ATLANTA -- The Georgia Supreme Court has upheld a lower court's ruling that school tax revenue can be spent on non-educational development projects like the BeltLine.
In the opinion released Monday, a Supreme Court Justice wrote that the high court disagrees with the argument that the tax spending is unconstitutional.
John S. Sherman with the Fulton County Taxpayers Foundation filed a lawsuit against the city of Atlanta in late 2008 to prevent officials from using school property tax revenues on projects in the BeltLine and Perry-Bolton tax allocation districts (TADs).
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In October 2011, a trial court ruled in favor of the city, saying that using school tax revenue for the two TADs did not violate the Georgia Constitution. Sherman appealed to the Supreme Court, arguing that the February 2008 case of Woodham v. City of Atlanta ended with the high court ruling that the use of school tax funds for the BeltLine Redevelopment Plan was unconstitutional.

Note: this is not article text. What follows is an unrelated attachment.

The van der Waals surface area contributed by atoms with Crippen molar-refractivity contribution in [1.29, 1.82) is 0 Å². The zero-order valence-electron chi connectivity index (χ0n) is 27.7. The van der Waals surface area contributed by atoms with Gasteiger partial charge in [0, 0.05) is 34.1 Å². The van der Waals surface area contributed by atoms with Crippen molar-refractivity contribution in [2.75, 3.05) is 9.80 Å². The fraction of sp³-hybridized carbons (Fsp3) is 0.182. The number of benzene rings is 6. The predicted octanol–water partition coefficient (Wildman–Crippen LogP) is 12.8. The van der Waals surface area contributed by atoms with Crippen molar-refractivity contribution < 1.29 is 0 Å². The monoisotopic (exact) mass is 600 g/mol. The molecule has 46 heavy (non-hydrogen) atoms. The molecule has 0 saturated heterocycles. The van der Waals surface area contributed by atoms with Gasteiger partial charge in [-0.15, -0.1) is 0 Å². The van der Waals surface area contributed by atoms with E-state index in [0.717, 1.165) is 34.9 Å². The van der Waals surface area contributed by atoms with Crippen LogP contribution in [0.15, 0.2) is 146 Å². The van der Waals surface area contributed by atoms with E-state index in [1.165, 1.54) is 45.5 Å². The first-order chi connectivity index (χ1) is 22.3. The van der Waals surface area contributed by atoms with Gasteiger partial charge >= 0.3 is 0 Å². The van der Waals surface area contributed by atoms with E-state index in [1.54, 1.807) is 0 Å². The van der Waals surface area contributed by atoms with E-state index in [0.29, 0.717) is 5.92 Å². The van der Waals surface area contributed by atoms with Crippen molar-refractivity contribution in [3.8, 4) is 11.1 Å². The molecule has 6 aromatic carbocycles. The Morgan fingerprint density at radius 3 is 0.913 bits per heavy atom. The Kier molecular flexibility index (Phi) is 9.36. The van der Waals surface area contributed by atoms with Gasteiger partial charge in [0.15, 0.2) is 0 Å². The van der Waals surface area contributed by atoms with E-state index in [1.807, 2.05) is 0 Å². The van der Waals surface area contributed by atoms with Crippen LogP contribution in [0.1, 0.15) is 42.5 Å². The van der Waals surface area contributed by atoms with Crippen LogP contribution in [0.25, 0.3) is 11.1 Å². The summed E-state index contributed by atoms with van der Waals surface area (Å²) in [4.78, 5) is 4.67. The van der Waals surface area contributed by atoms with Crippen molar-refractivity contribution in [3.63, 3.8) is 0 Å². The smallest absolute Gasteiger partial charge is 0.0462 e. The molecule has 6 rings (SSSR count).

In Monday's opinion, the Supreme Court said "the subsequent constitutional amendment and revision of the statute governing TADs changed the applicable law, and those changes were expressly made retroactive with respect to the county, city, and local board of education approvals needed to use school taxes for redevelopment purposes."
"The Georgia Constitution 'is the supreme state law,' and our Constitution can be amended to make constitutional things that were once declared by this Court to be unconstitutional," the high court wrote, adding that Sherman's argument is "meritless."